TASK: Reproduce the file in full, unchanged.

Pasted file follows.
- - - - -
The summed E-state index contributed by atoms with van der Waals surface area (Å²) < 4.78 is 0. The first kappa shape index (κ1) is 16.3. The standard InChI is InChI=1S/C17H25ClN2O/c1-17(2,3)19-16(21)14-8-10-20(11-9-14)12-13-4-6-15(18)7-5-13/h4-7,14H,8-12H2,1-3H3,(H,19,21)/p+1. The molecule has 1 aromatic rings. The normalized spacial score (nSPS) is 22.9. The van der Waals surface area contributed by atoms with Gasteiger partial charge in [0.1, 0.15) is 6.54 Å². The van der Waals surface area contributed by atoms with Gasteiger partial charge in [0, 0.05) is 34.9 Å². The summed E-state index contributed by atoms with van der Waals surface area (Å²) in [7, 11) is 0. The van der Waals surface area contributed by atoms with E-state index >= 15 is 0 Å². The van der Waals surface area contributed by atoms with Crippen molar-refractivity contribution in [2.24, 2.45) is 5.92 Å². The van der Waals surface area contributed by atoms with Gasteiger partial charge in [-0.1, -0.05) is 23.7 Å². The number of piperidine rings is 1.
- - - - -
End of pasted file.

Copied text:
The summed E-state index contributed by atoms with van der Waals surface area (Å²) < 4.78 is 0. The first kappa shape index (κ1) is 16.3. The standard InChI is InChI=1S/C17H25ClN2O/c1-17(2,3)19-16(21)14-8-10-20(11-9-14)12-13-4-6-15(18)7-5-13/h4-7,14H,8-12H2,1-3H3,(H,19,21)/p+1. The molecule has 1 aromatic rings. The normalized spacial score (nSPS) is 22.9. The van der Waals surface area contributed by atoms with Gasteiger partial charge in [0.1, 0.15) is 6.54 Å². The van der Waals surface area contributed by atoms with Gasteiger partial charge in [0, 0.05) is 34.9 Å². The summed E-state index contributed by atoms with van der Waals surface area (Å²) in [7, 11) is 0. The van der Waals surface area contributed by atoms with E-state index >= 15 is 0 Å². The van der Waals surface area contributed by atoms with Crippen molar-refractivity contribution in [2.24, 2.45) is 5.92 Å². The van der Waals surface area contributed by atoms with Gasteiger partial charge in [-0.1, -0.05) is 23.7 Å². The number of piperidine rings is 1.